#MIPSTERZ

Habib Yazdi, Sara Aghajanian, and Abbas Rattani have a shared passion for their cultures and heritages. The three friends, all the children of immigrants, also share a love of storytelling. “When we all ended up in New York City at the same time, it only seemed natural that we would collaborate,” Aghajanian says.

Their collaboration took the form of Somewhere in America #MIPSTERZ, a video they released in 2013 that explores what it means to be an American Muslim woman. Originally set to the music of rapper Jay-Z, it features stylish young Muslim women of diverse backgrounds reveling in an urban landscape on skateboards, in high heels, and in hijabs. The video went viral, sparking widespread discussion and debate.

Yazdi says he was inspired to make the video by the lack of representation of the types of strong Muslim women he knew. “I was concerned that so little was being produced by and about our generation of American Muslims,” adds Rattani, who, in 2012, coined the term Mipsterz (or #MIPSTERZ) to refer to young Muslims around the world who have evolving views on the intersections of religion, community, politics, culture, and Muslim identities.

Somewhere in America #MIPSTERZ is part of the exhibition Contemporary Muslim Fashions, on view at the de Young through January 6, 2019. Eager to learn more about the project and its origins, Laura Camerlengo, associate curator of costume and textiles arts at the Museums and co-curator of the exhibition, posed a series of questions to Yazdi, Aghajanian, and Rattani about their viral video and what it means (and doesn’t mean) to be a #MIPSTER.

Still from video “Somewhere in America #MIPSTERZ;” 2013; Runtime 2:30 minutes; Habib Yazdi, director; Abbas Rattani, executive producer; Sara Aghajanian, producer; Layla Shaikley, producer. © Habib Yazdi
Still from video “Somewhere in America #MIPSTERZ;” 2013; Runtime 2:30 minutes; Habib Yazdi, director; Abbas Rattani, executive producer; Sara Aghajanian, producer; Layla Shaikley, producer. © Habib Yazdi

How did “#MIPSTERZ” originate?
At a McDonalds in New York City, at an iftar [the meal eaten by Muslims after sunset during Ramadan] gathering of about seven people. It was a tongue-in-cheek idea.

Who were among the earliest members?
Hanif Yazdi, Navila Rashid, Salah Chafik and Shirin Banoo-Barghi were a few of the early Mipsterz, but members isn’t really the right word...

“For us, in this post 9/11 world, we wanted to show a story from our community that is different than what you normally see in the media.”

What inspired you to make the Somewhere in America #MIPSTERZ video?
We wanted to showcase the diversity of Muslim women within our own community. Everyone involved in the creation of this project comes from a Muslim background or has friends or family who identify as Muslim. For us, in this post 9/11 world, we wanted to show a story from our community that is different than what you normally see in the media. In our community in New York and beyond, Muslim women are sharing their amazing sense of style and fashion. We wanted to bring their perspective to life.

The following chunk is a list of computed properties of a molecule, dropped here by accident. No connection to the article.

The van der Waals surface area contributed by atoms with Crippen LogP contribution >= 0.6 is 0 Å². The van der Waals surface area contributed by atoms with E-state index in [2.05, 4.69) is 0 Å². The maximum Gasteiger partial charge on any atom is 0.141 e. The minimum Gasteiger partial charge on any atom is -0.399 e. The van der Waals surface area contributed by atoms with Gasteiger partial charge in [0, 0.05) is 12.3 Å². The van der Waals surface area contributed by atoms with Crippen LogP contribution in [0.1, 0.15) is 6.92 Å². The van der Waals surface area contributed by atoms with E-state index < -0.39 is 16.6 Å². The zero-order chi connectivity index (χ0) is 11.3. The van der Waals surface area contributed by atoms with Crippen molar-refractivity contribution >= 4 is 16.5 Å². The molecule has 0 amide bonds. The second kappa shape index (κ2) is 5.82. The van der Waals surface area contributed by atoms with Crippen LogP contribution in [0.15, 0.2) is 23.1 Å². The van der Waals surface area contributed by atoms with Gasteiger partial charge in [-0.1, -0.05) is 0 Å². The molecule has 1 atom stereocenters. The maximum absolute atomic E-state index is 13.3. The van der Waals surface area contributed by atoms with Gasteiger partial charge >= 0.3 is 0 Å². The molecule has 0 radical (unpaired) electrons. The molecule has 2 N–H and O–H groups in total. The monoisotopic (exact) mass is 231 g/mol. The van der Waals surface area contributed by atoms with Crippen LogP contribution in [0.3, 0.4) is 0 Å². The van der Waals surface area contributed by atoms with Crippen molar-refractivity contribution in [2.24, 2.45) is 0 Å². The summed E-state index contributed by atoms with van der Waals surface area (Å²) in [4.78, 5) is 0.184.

Why did you choose Jay-Z’s song as the video’s soundtrack?
Somewhere in America felt like a fitting idea to a growing sense of fashion and community that had yet to be celebrated through images.

Still from video “Somewhere in America #MIPSTERZ;” 2013; Runtime 2:30 minutes; Habib Yazdi, director; Abbas Rattani, executive producer; Sara Aghajanian, producer; Layla Shaikley, producer. © Habib Yazdi
Still from video “Somewhere in America #MIPSTERZ;” 2013; Runtime 2:30 minutes; Habib Yazdi, director; Abbas Rattani, executive producer; Sara Aghajanian, producer; Layla Shaikley, producer. © Habib Yazdi

Why did you focus only on Muslim women?
We are all mostly the children of immigrants from majority Muslim countries. This is our heritage, and we wanted to showcase women from our own communities and social circles. This was not meant to represent all Muslim women but a piece of the diverse community that they are a part of.

I love that the video features a diverse cast of Muslim women, many of whom are entrepreneurs and community leaders. How did you find and select your participants?
Most of the women were identified through our network of friends and through some research into the modest fashion industry. We were inspired by the many amazing and powerful Muslim women we were meeting who were passionate about fashion and were curating very bold and beautiful styles that were honest and true to their personalities.

Still from video “Somewhere in America #MIPSTERZ;” 2013; Runtime 2:30 minutes; Habib Yazdi, director; Abbas Rattani, executive producer; Sara Aghajanian, producer; Layla Shaikley, producer. © Habib Yazdi
Still from video “Somewhere in America #MIPSTERZ;” 2013; Runtime 2:30 minutes; Habib Yazdi, director; Abbas Rattani, executive producer; Sara Aghajanian, producer; Layla Shaikley, producer. © Habib Yazdi